There is the common conception that best way to lose weight through exercise is by doing cardio – and lots of it. While this is true, cardio alone probably won’t give you the results you’re looking for. Sure, it’ll make the number on the scale go down, but if you want to make your clothes fit better and improve your overall appearance and health, you need to incorporate strength training into your workouts.
Strength training will help you burn fat, but that doesn’t necessarily mean you’ll be losing weight. You may actually gain a little weight in muscle, but you’ll notice an improvement in muscle tone and you’ll appear leaner. Strictly doing cardio will burn fat, but it will also cause you to lose muscle. In fact, 25% of the weight you lose through cardio is muscle. Strength training, on the other hand, burns fat while building muscle, so 100% of the weight lost is fat.
Another great benefit of building muscle is that it ultimately raises your basal metabolic rate (BMR). It can boost your metabolism up to fifteen percent. This is an extremely important factor when it comes to maintaining weight loss. If you want to lose weight, do cardio. If you want to lose weight and keep it off, lift weights.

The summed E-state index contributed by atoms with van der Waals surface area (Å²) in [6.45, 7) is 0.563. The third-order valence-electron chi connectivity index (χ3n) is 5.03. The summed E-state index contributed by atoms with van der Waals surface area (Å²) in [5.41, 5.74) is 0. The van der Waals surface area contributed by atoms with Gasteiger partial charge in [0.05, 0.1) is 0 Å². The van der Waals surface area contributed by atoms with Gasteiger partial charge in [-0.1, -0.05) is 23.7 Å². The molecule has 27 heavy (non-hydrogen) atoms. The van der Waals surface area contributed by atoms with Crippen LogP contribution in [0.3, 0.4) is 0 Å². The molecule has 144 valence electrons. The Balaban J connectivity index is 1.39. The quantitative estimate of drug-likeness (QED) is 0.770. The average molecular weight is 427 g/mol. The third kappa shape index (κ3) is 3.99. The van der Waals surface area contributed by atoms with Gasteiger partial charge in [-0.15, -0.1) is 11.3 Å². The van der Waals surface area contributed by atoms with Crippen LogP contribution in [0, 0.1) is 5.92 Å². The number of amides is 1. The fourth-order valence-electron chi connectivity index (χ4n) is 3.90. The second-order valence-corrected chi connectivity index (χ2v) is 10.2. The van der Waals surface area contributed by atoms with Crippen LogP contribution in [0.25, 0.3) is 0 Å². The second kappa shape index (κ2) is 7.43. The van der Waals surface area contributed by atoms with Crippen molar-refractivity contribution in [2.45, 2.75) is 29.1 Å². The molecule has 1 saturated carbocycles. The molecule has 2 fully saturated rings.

Larger muscles require more energy to function, which means they burn more calories and fat. Even at rest, lean muscles burn more calories than body fat does. Studies have shown that for every three pounds of muscle you gain, your body burns an extra 120 calories every day without you having to do anything extra.
After a strength training workout, your body requires energy to repair your muscles. This means your metabolism can stay elevated for up to 39 hours after lifting weights. This is called Excess Post-Exercise Oxygen Consumption. If you just do cardio, this doesn’t happen and your metabolism returns to normal when your workout is over.
Here are a few tips if you’re just getting started with strength training:
- Lift three to four times a week on nonconsecutive days.
- Focus on lifts that recruit the most muscle groups, such as squats, deadlifts, and presses.
- Alternate between upper and lower body exercises.
- Start light and work up to heavier weights while keeping safe exercise form.